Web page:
John Abraham on Desi Boyz, Shootout At Wadala and why he likes to keep his private life private
John Abraham, Bollywood's handsome hunk and ex-boyfriend of dusky beauty Bipasha Basu has been slowly and steadily rising up the popularity charts and making his presence felt in the film industry. With a mix of action flicks, emotional drama and comic roles, John has been trying to prove to his fans that there is more to him than good looks and a great physique.
John talks about his upcoming films, personal life and his efforts to create theVaastav-effect by playing Manya Surve in Sanjay Gupta'sShootout At Wadala.
What role do you play in Desi Boyz.
It is a clean, fun film that you can watch with your kids and even grandparents. There is no vulgarity or violence. In the film, Akshay and I are male escorts but not strippers.
Akshay recently lavished compliments on you. He says he has taken tips from you in doing comedy.
Akshay liked the fact that there is a certain ease when we converse. When I am being myself, my sense of humour comes to the fore and he suggested that I should try to be myself on the screen as well. He feels I am natural and casual when doing comedy. Akshay seems to enjoy the way I perform. And I think that is very important for a jugalbandhi between two actors.
From Garam Masala toDesi Boyz — do you think you have evolved as an actor?
I believe that John Abraham has definitely evolved as an actor with every film. I am no longer a reference point for a good body, for which I have worked really hard. I am also being talked about as an actor. During the making of Garam Masala, I would tell Akshay, I felt like a rank newcomer in front of him, Paresh Rawal and Rajpal Yadav. I learnt a lot from Akshay when we did Garam Masala. Desi Boyz was a different experience as I have matured as a performer.
What do you think of Rohit Dhawan as a director?
Rohit is outstanding as a director. He is a combination of David Dhawan and Farhan Akhtar — two amazing directors. He has got a perfect comic timing and an uber cool attitude. Rohit has a methodical approach to film making as he has studied the art at New York. I think he will do well for himself.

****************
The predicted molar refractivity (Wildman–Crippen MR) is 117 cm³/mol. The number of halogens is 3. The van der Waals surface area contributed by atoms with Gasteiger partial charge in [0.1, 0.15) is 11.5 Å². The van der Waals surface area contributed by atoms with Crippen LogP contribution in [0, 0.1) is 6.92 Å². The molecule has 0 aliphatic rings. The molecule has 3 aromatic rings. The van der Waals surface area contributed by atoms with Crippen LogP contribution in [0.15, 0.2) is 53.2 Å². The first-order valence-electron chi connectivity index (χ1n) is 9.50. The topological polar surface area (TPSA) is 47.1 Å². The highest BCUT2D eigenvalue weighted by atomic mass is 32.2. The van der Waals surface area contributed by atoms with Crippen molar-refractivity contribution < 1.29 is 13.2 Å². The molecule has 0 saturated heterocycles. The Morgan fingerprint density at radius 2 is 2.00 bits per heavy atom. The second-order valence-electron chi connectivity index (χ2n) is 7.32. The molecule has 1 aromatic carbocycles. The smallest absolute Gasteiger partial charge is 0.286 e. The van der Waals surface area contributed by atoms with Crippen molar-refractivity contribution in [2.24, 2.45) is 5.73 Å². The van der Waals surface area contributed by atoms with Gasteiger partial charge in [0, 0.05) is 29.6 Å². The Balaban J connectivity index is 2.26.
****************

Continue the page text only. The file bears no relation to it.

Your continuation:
You have experimented with roles but without much success.
Yes, whenever I have experimented, I have failed (laughs) — No Smoking, KabulExpress, Jhootha Hi Sahi and Aashayein. Karan Johar once scoffed, ‘John you have such a fabulous face and body, stick to doing commercial films and it will work'. He is right. Formula films work. I should experiment within the commercial space. Dostana was an example of one such experiment.
What research have you done for your role in Shootout At Wadala?
When Sanjay Gupta spoke to me about this film that is set in the Mumbai of 1980s, he said I would be cast as a tough-looking Maharashtrian guy. Dialogues are crucial in the film. Sanjay has researched well all the characters. I am trying to know every little thing about the Mumbai of 1980s. This film is very important to my career.
Are you secure as an actor?
Ryan Gosling is excellent in Ides of March. George Clooney, who has directed the film, has taken a backseat and has allowed the other actor to score. He can do so because he is secure about himself. I think slowly actors will achieve that sense of security here too. After Dostana released, I took a long break. When Jhootha Hi Sahi failed, everyone pushed me to do a commercial film. But I was secure; there is no paucity of work. You have to learn to make the right choices and work at your pace.
You don't like to party?
I did not go to discos even when I was young because I can't bear loud music and I am repelled by the smell of alcohol. I might have champagne occasionally to make someone happy but otherwise I don't drink. It has nothing to do with my moral beliefs. Yes, I do feel that those who drink should do so, like everything else, in moderation.
What about marriage?
I am fiercely protective about my personal life. But I would love to settle down.